Costco isn’t the only place you can buy in bulk, the Farmer’s Market also allows it’s patrons to buy in bulk for good deals. Plus you’ll enjoy the flavors and best prices when you buy lots of whatever is at it harvest peak. So if you go through a few packages of strawberries a week you may want stock up on those. Who knows you may even try canning, freezing and drying your finds for use later on down the line.
6. Ask For Advice
If you find a veggie that’s new to you at the Farmer’s Market and want to give it a try ask the farmer how to prepare it. For best tips you may even want to ask them how they like to eat it. Don’t be afraid to ask for advice, a lot of times farmers like to talk about their stock. You may even create a ongoing relationship and learn what is currently in season and on sale.
7. Get Interested
Look, people love to talk about what interests them and Farmers Market’s are interesting to begin with, so spend some time chatting up local farmers about how their food is grown, ask them how they like to cook it or about foods you don’t recognize. You can also ask about their growing practices. It take a lot of hard work to be a farmer so get interested in the practice and you’ll learn how to better shop for what you need.
8. Dress Comfortably
This may go without saying but it doesn’t hurt to mention it- dress comfortably. You’ll be walking quite a bit so wear comfy shoes and ladies bring a bag that won’t interfere with your shopping. Fanny packs though hideous were invented for places like the Dress Barn and the Farmer’s Market.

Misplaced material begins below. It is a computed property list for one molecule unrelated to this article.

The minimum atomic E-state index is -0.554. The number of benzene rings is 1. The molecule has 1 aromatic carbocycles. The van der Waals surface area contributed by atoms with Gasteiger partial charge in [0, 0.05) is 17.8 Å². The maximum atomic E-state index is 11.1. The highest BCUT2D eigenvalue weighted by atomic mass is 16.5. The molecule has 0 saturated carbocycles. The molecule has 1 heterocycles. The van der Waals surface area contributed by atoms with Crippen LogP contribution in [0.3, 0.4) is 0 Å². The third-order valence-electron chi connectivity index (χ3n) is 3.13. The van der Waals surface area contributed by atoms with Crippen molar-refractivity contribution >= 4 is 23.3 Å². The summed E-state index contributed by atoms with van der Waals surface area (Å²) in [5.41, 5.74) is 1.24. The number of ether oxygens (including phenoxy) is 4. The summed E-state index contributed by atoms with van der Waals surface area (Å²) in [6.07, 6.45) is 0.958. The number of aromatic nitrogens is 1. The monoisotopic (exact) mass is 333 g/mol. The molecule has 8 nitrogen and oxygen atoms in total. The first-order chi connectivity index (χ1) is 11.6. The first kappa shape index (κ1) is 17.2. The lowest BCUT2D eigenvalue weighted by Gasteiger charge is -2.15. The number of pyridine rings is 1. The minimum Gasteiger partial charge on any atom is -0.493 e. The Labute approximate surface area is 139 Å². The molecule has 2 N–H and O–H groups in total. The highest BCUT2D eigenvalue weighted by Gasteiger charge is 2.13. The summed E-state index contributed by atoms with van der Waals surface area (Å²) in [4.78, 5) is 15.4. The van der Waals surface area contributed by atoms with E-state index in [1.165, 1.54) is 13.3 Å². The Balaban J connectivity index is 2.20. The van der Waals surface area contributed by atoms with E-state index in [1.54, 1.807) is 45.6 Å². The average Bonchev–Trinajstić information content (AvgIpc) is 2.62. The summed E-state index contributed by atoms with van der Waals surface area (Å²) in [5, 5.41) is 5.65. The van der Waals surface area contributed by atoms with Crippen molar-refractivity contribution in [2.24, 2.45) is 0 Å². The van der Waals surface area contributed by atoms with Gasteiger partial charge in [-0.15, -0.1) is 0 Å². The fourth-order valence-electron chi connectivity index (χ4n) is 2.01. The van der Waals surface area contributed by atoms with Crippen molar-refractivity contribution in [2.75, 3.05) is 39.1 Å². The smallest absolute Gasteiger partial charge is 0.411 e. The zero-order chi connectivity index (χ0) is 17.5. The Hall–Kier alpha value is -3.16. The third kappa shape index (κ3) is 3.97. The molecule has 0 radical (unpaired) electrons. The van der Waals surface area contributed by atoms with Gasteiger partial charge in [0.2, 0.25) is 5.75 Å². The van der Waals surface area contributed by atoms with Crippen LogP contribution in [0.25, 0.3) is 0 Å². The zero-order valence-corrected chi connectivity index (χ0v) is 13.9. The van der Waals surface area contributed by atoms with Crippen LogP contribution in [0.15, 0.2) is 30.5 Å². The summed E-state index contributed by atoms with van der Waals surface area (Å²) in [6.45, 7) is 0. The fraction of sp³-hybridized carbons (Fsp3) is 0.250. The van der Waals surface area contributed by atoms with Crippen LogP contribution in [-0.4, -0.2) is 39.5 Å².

9. Know When To Hold’Um Know When to Fold’Um
Buying fresh produce and getting a bargain is kind of the objective of the Farmer’s Market however you’ve got to know when it’s proper to haggle. You don’t want to bargain for small amounts of produce but rather greater amounts. It’s an insult to haggle with workers who have worked very hard to provide fresh produce by underwriting their price. So save your masters of persuasion for those items that are more expensive and come in larger amounts.
10. Take Your Time
Walk around, check out each stall, talk to the grocers, ask questions. This all takes time, so make sure you’re not too quick on the draw when you make your purchases. A lot of vendors are in competition with one another so you may find that while 2 vendors may be carrying the same product one may have it at a lower price. I’ve seen vendors offer samples of products as well so have a good time tasting what they have on hand. Plus the Farmer’s Market is an experience in itself so enjoy it!
11. Organic Isn’t Everything
While organic is the new black, try not to ignore non organic owners. In some locals, organic certification can get expensive and can be too bureaucratic for small scale farmers to deal with. If you’d like to know what chemicals are used just ask, you may also find low spray products are better priced.
12. Buy the Ugly Stuff
You can reduce your costs even further by purchasing #2 fruits and veggies. #2 means the appearance may be marred but not the quality. Cases of #2 produce can be disconnected by as much as 50% so take the time to look at the #2 produce, however know that some farmers have been known to pass off moldy peaches or maggot filled sour cherries as #2 fruit so be careful when purchasing.
The Farmer’s Market really is a great experience, the rewards for both customer and vendor are limitless. I hope these tips helped and if you have any you’d like to impart please feel free you know I love hearing from you 🙂 Until next time remember to, keep the party goin!